The Path Forward: Assessing and Diagnosing Tribal Culture for Better Workplace Collaboration

Casey Fenton

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September 21, 2023

As an employee, you aren't merely a cog in a machine, but a vital part of a rich, vibrant tribal culture within your organization. Grasping the essence of this tribal culture is crucial, not just for your personal growth, but also for the collective success and progress of your tribe, your organization.

Let’s unpack the intricacies of assessing and diagnosing your organization's tribal culture. We'll talk about the dynamics of transitioning between tribal stages, shedding light on how to maneuver through the inevitable resistance and manage change effectively. You'll gain insights into leadership practices that ease the journey to higher stages.

There's also a powerful technique that awaits you near the end of this article, a secret that could revolutionize your tribe's transition.

Intrigued? Let’s get started!

Understanding Tribal Stages: A Crucial Step

Embarking on a journey to understand tribal stages is like peeling back the layers of an organization's culture. It's like delving deeper into the psyche of your tribe, revealing insights that help you engage better, perform better, and most importantly, feel better. 

Before anything else, let’s map out the tribal stages, discuss how you can diagnose your current stage, and explore the importance of transitioning between stages.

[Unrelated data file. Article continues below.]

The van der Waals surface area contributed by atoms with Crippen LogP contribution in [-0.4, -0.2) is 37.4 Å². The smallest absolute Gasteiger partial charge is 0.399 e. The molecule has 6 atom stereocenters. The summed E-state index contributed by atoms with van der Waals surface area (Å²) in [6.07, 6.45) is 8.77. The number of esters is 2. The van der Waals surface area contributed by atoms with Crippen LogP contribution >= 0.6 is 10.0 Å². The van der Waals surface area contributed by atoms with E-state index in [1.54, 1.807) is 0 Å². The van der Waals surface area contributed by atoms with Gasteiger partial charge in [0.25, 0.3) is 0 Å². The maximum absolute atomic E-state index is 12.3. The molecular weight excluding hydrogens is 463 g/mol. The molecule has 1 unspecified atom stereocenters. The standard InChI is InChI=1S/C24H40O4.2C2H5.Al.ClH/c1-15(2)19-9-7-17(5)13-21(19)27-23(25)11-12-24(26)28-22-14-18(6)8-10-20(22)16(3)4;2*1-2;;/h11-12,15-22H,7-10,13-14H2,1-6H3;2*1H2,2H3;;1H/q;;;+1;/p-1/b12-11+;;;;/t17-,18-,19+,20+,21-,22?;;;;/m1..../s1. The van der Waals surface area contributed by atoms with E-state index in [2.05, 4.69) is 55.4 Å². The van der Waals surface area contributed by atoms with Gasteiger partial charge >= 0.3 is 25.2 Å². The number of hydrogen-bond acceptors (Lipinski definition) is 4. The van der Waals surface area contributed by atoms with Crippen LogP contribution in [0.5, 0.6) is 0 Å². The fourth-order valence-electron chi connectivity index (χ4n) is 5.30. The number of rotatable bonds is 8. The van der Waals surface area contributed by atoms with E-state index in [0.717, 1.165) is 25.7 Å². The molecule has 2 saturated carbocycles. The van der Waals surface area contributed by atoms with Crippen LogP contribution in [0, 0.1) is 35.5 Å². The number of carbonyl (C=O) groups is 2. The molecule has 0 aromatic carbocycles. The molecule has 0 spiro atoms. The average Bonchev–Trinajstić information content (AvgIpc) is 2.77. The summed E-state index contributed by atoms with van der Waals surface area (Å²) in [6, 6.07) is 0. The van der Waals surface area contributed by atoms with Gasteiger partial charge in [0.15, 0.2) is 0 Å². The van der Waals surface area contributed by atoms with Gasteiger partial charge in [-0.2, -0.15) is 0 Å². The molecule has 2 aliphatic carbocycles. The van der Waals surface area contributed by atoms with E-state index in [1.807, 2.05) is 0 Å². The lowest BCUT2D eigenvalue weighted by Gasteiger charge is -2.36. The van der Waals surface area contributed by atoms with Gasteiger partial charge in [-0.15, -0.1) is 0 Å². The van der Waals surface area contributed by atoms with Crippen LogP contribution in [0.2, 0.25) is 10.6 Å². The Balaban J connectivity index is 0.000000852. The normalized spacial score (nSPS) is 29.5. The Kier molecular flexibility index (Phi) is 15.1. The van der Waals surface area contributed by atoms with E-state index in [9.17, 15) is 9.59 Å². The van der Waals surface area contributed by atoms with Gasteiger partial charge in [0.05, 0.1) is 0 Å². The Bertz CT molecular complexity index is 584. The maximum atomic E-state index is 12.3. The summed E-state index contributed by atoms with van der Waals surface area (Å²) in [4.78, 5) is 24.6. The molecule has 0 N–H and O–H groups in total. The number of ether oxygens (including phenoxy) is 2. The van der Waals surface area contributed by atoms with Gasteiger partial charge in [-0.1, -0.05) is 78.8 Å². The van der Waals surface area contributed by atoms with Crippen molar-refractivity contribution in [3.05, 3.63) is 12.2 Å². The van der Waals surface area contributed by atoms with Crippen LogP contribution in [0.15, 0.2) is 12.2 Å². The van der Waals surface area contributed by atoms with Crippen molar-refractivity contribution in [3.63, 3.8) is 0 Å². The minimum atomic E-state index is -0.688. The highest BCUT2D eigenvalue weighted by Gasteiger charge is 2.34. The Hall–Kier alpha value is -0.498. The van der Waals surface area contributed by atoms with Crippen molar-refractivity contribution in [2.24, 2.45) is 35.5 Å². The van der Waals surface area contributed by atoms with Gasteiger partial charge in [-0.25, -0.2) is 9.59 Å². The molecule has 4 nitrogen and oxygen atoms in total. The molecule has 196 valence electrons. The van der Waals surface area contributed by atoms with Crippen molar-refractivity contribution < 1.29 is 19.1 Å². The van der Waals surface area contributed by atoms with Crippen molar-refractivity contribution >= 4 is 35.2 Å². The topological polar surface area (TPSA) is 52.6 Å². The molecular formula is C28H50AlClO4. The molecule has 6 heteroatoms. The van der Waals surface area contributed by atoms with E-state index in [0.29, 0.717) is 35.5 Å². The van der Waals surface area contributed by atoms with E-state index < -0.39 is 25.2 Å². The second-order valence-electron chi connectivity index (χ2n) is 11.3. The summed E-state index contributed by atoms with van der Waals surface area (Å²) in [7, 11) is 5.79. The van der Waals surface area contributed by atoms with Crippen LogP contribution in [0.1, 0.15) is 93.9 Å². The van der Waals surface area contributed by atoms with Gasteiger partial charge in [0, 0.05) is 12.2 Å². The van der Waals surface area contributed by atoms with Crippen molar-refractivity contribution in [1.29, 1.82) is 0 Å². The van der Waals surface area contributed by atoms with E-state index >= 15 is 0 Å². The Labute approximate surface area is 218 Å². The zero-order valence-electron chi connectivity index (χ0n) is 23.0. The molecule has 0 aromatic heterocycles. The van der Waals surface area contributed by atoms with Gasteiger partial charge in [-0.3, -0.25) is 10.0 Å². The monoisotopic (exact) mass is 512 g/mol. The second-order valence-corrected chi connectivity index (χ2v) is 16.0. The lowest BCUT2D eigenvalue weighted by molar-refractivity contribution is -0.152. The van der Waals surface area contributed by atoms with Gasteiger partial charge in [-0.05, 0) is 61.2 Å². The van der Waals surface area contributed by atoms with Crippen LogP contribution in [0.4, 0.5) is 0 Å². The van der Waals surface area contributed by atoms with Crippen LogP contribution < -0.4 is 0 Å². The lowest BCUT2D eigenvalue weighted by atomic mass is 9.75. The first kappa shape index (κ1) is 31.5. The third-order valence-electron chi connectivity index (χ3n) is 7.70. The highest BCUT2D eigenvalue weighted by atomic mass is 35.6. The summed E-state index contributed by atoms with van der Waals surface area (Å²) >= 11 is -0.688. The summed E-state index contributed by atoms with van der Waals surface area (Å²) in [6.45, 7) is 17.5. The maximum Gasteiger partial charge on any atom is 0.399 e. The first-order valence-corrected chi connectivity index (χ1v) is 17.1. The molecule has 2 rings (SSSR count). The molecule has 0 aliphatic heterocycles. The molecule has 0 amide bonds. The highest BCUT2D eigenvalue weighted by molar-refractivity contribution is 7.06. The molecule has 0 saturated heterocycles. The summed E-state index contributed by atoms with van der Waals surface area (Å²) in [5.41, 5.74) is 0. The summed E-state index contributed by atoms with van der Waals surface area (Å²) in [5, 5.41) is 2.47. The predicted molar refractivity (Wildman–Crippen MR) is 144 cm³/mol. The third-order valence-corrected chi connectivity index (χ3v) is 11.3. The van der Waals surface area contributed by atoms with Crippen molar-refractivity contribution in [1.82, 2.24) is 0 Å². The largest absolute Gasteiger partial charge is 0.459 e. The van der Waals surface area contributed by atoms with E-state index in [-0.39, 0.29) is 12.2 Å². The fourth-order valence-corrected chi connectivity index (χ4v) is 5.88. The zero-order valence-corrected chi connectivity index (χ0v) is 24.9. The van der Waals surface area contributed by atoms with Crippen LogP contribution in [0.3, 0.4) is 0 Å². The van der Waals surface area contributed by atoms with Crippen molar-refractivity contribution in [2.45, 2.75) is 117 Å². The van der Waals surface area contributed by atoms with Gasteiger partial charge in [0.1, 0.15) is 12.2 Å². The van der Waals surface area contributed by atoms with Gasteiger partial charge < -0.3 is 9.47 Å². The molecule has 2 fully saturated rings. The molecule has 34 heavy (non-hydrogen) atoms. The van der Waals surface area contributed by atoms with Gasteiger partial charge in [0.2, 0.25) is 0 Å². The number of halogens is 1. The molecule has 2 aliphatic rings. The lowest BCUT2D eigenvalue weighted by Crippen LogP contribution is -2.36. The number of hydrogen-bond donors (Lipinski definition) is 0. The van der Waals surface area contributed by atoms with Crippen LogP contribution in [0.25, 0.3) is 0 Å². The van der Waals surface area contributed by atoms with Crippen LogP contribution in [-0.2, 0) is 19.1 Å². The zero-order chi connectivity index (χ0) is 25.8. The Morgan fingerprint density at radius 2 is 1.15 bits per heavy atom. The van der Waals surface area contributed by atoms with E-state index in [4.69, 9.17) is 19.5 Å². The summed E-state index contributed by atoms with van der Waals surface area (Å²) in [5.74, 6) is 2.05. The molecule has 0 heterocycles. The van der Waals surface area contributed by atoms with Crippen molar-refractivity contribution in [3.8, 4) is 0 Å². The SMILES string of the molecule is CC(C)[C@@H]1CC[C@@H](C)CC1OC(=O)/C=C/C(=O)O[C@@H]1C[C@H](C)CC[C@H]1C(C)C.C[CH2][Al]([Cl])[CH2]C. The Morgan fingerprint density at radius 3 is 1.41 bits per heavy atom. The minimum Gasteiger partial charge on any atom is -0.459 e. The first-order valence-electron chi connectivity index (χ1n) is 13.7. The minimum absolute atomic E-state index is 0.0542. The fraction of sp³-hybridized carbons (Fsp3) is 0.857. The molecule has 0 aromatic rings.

What Are Tribal Stages?

Think of tribal stages as different levels of cultural maturity within an organization. Typically, they are categorized as stages 1 through 5, each with its unique characteristics:

  1. Stage One: The “Life Sucks” Stage. This stage is often marked by despair and negativity. It's as if a dark cloud hangs over the tribe, draining energy and stifling growth.

  1. Stage Two: The “My Life Sucks” Stage. Here, individuals may feel as if they are victims of circumstance, even though they acknowledge that others around them might be faring better. The dark cloud persists, but it's more localized.

  1. Stage Three: The “I'm Great (and You're Not)” Stage. This stage is characterized by lone warriors who wrap themselves in silos of expertise. While their skills may be formidable, their lack of collaboration and inclusivity creates a disconnected tribe.

  1. Stage Four: The “We're Great” Stage. Finally, the clouds part, and the sun begins to shine. People come together to achieve common goals, fostering a sense of shared accomplishment and camaraderie.

  1. Stage Five: The “Life is Great” Stage. This is the ultimate stage, where the focus is not just on local success, but global impact. The tribe is not just surviving; it's thriving.

Diagnosing Your Tribal Stage

So how can you determine your tribe's current stage?

It involves keen observation of behavior, attitudes, and language within your organization. Pay attention to how colleagues interact with one another, how challenges are dealt with, and how people perceive their roles and responsibilities.